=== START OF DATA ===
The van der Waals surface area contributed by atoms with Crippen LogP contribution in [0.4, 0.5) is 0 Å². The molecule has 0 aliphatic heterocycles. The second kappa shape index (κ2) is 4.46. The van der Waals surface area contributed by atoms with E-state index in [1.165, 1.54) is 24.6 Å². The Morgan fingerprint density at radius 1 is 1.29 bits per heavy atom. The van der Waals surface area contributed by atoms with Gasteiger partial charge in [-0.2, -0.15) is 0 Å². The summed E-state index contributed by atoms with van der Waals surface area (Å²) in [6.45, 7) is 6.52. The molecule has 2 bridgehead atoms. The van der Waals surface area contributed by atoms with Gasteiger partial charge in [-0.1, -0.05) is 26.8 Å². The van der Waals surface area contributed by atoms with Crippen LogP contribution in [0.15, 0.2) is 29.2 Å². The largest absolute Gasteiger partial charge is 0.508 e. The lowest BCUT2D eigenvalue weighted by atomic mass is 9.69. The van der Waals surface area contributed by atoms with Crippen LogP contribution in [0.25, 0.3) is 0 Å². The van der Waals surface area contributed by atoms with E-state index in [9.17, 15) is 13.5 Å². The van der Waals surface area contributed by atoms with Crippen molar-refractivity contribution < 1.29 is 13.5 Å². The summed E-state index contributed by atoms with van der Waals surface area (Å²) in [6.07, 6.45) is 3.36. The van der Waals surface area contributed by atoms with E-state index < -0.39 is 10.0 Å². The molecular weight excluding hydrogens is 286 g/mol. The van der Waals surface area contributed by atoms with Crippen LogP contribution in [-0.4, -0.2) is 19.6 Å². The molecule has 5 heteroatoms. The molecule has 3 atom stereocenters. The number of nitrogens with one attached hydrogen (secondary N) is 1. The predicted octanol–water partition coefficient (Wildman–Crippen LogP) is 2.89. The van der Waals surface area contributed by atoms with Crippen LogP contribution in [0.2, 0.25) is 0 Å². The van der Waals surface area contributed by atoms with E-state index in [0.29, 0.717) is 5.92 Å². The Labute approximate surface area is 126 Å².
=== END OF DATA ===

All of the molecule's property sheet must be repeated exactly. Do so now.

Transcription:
The van der Waals surface area contributed by atoms with Crippen LogP contribution in [0.4, 0.5) is 0 Å². The molecule has 0 aliphatic heterocycles. The second kappa shape index (κ2) is 4.46. The van der Waals surface area contributed by atoms with E-state index in [1.165, 1.54) is 24.6 Å². The Morgan fingerprint density at radius 1 is 1.29 bits per heavy atom. The van der Waals surface area contributed by atoms with Gasteiger partial charge in [-0.2, -0.15) is 0 Å². The summed E-state index contributed by atoms with van der Waals surface area (Å²) in [6.45, 7) is 6.52. The molecule has 2 bridgehead atoms. The van der Waals surface area contributed by atoms with Gasteiger partial charge in [-0.1, -0.05) is 26.8 Å². The van der Waals surface area contributed by atoms with Crippen LogP contribution in [0.15, 0.2) is 29.2 Å². The largest absolute Gasteiger partial charge is 0.508 e. The lowest BCUT2D eigenvalue weighted by atomic mass is 9.69. The van der Waals surface area contributed by atoms with Crippen LogP contribution in [0.25, 0.3) is 0 Å². The van der Waals surface area contributed by atoms with E-state index in [9.17, 15) is 13.5 Å². The van der Waals surface area contributed by atoms with Crippen molar-refractivity contribution < 1.29 is 13.5 Å². The summed E-state index contributed by atoms with van der Waals surface area (Å²) in [6.07, 6.45) is 3.36. The van der Waals surface area contributed by atoms with E-state index < -0.39 is 10.0 Å². The molecular weight excluding hydrogens is 286 g/mol. The van der Waals surface area contributed by atoms with Crippen LogP contribution in [-0.4, -0.2) is 19.6 Å². The molecule has 5 heteroatoms. The molecule has 3 atom stereocenters. The number of nitrogens with one attached hydrogen (secondary N) is 1. The predicted octanol–water partition coefficient (Wildman–Crippen LogP) is 2.89. The van der Waals surface area contributed by atoms with Crippen LogP contribution in [0.2, 0.25) is 0 Å². The van der Waals surface area contributed by atoms with E-state index in [0.29, 0.717) is 5.92 Å². The Labute approximate surface area is 126 Å².